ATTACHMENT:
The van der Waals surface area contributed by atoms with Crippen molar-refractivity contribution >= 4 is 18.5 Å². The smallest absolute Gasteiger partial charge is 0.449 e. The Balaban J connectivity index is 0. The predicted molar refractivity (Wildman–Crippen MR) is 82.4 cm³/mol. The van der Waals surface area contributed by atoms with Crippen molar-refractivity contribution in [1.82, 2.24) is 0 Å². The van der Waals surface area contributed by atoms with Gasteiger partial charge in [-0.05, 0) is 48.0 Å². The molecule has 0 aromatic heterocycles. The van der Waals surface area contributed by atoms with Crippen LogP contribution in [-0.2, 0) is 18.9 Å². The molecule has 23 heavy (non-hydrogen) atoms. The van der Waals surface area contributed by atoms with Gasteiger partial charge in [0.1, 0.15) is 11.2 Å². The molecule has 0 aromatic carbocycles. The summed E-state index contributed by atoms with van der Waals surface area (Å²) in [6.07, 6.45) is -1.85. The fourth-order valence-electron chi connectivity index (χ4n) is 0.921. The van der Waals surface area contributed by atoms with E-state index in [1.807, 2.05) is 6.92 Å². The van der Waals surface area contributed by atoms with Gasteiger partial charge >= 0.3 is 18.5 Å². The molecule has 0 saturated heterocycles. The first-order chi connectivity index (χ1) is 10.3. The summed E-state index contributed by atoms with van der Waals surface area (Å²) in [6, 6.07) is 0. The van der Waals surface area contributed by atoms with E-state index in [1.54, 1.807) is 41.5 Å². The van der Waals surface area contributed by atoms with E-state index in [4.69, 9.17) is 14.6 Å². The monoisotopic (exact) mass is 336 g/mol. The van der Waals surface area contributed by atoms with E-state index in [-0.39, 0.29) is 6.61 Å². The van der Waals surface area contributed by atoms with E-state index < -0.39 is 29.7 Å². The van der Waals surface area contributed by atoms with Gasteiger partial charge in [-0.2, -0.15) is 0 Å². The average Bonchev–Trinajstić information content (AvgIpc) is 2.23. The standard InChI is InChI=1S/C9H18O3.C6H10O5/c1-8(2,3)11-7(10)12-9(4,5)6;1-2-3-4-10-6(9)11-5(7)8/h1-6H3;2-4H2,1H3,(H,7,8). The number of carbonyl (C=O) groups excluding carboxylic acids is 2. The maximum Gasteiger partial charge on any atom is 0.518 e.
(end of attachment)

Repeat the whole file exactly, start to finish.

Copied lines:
The van der Waals surface area contributed by atoms with Crippen molar-refractivity contribution >= 4 is 18.5 Å². The smallest absolute Gasteiger partial charge is 0.449 e. The Balaban J connectivity index is 0. The predicted molar refractivity (Wildman–Crippen MR) is 82.4 cm³/mol. The van der Waals surface area contributed by atoms with Crippen molar-refractivity contribution in [1.82, 2.24) is 0 Å². The van der Waals surface area contributed by atoms with Gasteiger partial charge in [-0.05, 0) is 48.0 Å². The molecule has 0 aromatic heterocycles. The van der Waals surface area contributed by atoms with Crippen LogP contribution in [-0.2, 0) is 18.9 Å². The molecule has 23 heavy (non-hydrogen) atoms. The van der Waals surface area contributed by atoms with Gasteiger partial charge in [0.1, 0.15) is 11.2 Å². The molecule has 0 aromatic carbocycles. The summed E-state index contributed by atoms with van der Waals surface area (Å²) in [6.07, 6.45) is -1.85. The fourth-order valence-electron chi connectivity index (χ4n) is 0.921. The van der Waals surface area contributed by atoms with E-state index in [1.807, 2.05) is 6.92 Å². The van der Waals surface area contributed by atoms with Gasteiger partial charge >= 0.3 is 18.5 Å². The molecule has 0 saturated heterocycles. The first-order chi connectivity index (χ1) is 10.3. The summed E-state index contributed by atoms with van der Waals surface area (Å²) in [6, 6.07) is 0. The van der Waals surface area contributed by atoms with E-state index in [1.54, 1.807) is 41.5 Å². The van der Waals surface area contributed by atoms with E-state index in [4.69, 9.17) is 14.6 Å². The monoisotopic (exact) mass is 336 g/mol. The van der Waals surface area contributed by atoms with E-state index in [-0.39, 0.29) is 6.61 Å². The van der Waals surface area contributed by atoms with E-state index < -0.39 is 29.7 Å². The van der Waals surface area contributed by atoms with Gasteiger partial charge in [-0.2, -0.15) is 0 Å². The average Bonchev–Trinajstić information content (AvgIpc) is 2.23. The standard InChI is InChI=1S/C9H18O3.C6H10O5/c1-8(2,3)11-7(10)12-9(4,5)6;1-2-3-4-10-6(9)11-5(7)8/h1-6H3;2-4H2,1H3,(H,7,8). The number of carbonyl (C=O) groups excluding carboxylic acids is 2. The maximum Gasteiger partial charge on any atom is 0.518 e.